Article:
Re: transmission

From: Dace (
Date: Thu 22 May 2003 - 20:11:28 GMT

  • Next message: "Re: animals"

    > From: William Benzon <>
    > on 5/21/03 9:07 AM, Keith Henson at wrote:
    > [snip]
    > >
    > > Memes are in competition for a limited resource, human brains. This is
    > > main factor that makes memetics so interesting since memes can induce
    > > behavior that affects how many are carrying them. "Convert or die,
    > This makes no sense. Sooner or later mentalist memetics gets around to
    > talking about memes as though they were living beings flitting about from
    > mind to mind.

    Ideas don't have to go flitting about like Tinkerbell in order to be transmitted from one mind to another. If I write "Tinkerbell" on my computer and then email it, and you read "Tinkerbell" on your computer, does that mean Tinkerbell has traveled, via computer networks, from my mind to yours? Not at all. What travels through computer networks is electrons, not angels. What appears on your computer screen is pixels, not pixies. Tinkerbell exists in only one place: human imagination. When you see the pixels correctly arranged on your screen, Tinkerbell appears in your mind-- just as she appeared in mine-- without having had to cross the space separating us. All that's required is that we interpret written language the same way, and ideas that were in my mind instantly appear in yours. Think of Captain Kirk beaming down to a planet. He doesn't have to pass through the hull of the ship and the planet's atmosphere to arrive on its surface. The atoms on the planet's surface simply rearrange themselves to become the body of Captain Kirk, and there he is. That's how mind-to-mind communication works.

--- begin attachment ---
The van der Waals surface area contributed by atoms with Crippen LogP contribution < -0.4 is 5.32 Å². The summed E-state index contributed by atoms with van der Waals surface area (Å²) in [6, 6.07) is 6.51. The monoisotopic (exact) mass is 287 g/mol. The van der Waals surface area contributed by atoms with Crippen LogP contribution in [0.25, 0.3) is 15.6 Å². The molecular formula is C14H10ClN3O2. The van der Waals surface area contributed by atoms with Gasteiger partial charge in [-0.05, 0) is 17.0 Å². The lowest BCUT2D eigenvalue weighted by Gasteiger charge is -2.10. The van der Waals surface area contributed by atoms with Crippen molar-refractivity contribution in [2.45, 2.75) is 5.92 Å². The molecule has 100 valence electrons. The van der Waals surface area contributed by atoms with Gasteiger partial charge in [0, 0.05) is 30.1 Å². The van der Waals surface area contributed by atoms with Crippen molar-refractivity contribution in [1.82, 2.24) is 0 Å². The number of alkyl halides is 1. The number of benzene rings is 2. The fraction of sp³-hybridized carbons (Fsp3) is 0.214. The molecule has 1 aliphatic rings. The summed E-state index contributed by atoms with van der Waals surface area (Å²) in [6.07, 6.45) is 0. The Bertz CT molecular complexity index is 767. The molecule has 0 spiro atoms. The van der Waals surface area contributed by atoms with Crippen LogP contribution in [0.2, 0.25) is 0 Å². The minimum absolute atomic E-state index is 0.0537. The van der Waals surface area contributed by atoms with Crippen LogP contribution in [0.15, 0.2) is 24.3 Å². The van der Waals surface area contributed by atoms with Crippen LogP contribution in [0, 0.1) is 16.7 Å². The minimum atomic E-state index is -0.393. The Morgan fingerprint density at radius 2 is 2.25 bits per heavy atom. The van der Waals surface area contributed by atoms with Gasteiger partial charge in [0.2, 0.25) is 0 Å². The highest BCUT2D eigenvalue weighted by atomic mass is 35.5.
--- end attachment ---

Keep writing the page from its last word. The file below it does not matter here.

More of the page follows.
> People compete with one another for all sorts of reasons, individually and
    > in groups. People say do things like: "Convert or die, infidel!" Arguing
    > that what's really going on is that memes are manipulating people for
    > own replicating ends is just silly. It was a bad idea when Dawkins
    > it, and it hasn't improved any for all the elaboration and repetition it
    > received by others.

    When people freely determine their beliefs, they're dealing with ideas, not memes. But when an idea exploits a weakness in an individual's mind, the power of determination has shifted from person to idea, in which case we may call the idea a meme. The idea that black people have lower IQ's is thus a meme because it replicates from mind to mind by exploiting the unconscious desire to justify continued poverty among nonwhites. While the racist meme builds its own momentum, the counter-argument has to proceed under the power of conscious intelligence. This is why we're so often helpless in the face of irrational beliefs. Their advantage is that they self-replicate, while rational beliefs do not.


    =============================================================== This was distributed via the memetics list associated with the Journal of Memetics - Evolutionary Models of Information Transmission For information about the journal and the list (e.g. unsubscribing) see:

    This archive was generated by hypermail 2.1.5 : Thu 22 May 2003 - 20:16:17 GMT